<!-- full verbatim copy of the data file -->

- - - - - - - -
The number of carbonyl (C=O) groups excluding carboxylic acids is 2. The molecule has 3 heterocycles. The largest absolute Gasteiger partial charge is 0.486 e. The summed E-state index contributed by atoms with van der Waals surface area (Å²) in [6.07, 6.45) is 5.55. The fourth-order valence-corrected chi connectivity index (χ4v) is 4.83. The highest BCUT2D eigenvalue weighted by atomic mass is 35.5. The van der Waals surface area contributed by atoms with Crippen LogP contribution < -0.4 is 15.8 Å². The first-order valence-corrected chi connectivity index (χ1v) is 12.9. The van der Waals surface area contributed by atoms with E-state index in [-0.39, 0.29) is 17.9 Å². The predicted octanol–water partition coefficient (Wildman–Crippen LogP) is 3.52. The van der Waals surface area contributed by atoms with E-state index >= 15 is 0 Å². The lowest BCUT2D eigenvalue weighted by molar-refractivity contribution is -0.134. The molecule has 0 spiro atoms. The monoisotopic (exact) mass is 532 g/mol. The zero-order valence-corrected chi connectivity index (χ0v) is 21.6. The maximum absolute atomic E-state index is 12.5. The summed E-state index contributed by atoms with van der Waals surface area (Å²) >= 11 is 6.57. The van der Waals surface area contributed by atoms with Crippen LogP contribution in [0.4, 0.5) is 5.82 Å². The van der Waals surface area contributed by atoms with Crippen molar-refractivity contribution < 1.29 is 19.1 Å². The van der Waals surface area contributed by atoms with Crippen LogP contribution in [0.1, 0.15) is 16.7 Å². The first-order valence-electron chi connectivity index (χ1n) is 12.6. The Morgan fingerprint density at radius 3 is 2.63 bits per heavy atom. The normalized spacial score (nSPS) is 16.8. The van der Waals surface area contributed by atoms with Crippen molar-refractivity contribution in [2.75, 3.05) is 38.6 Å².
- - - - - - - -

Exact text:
The number of carbonyl (C=O) groups excluding carboxylic acids is 2. The molecule has 3 heterocycles. The largest absolute Gasteiger partial charge is 0.486 e. The summed E-state index contributed by atoms with van der Waals surface area (Å²) in [6.07, 6.45) is 5.55. The fourth-order valence-corrected chi connectivity index (χ4v) is 4.83. The highest BCUT2D eigenvalue weighted by atomic mass is 35.5. The van der Waals surface area contributed by atoms with Crippen LogP contribution < -0.4 is 15.8 Å². The first-order valence-corrected chi connectivity index (χ1v) is 12.9. The van der Waals surface area contributed by atoms with E-state index in [-0.39, 0.29) is 17.9 Å². The predicted octanol–water partition coefficient (Wildman–Crippen LogP) is 3.52. The van der Waals surface area contributed by atoms with E-state index >= 15 is 0 Å². The lowest BCUT2D eigenvalue weighted by molar-refractivity contribution is -0.134. The molecule has 0 spiro atoms. The monoisotopic (exact) mass is 532 g/mol. The zero-order valence-corrected chi connectivity index (χ0v) is 21.6. The maximum absolute atomic E-state index is 12.5. The summed E-state index contributed by atoms with van der Waals surface area (Å²) >= 11 is 6.57. The van der Waals surface area contributed by atoms with Crippen LogP contribution in [0.4, 0.5) is 5.82 Å². The van der Waals surface area contributed by atoms with Crippen molar-refractivity contribution < 1.29 is 19.1 Å². The van der Waals surface area contributed by atoms with Crippen LogP contribution in [0.1, 0.15) is 16.7 Å². The first-order valence-electron chi connectivity index (χ1n) is 12.6. The Morgan fingerprint density at radius 3 is 2.63 bits per heavy atom. The normalized spacial score (nSPS) is 16.8. The van der Waals surface area contributed by atoms with Crippen molar-refractivity contribution in [2.75, 3.05) is 38.6 Å².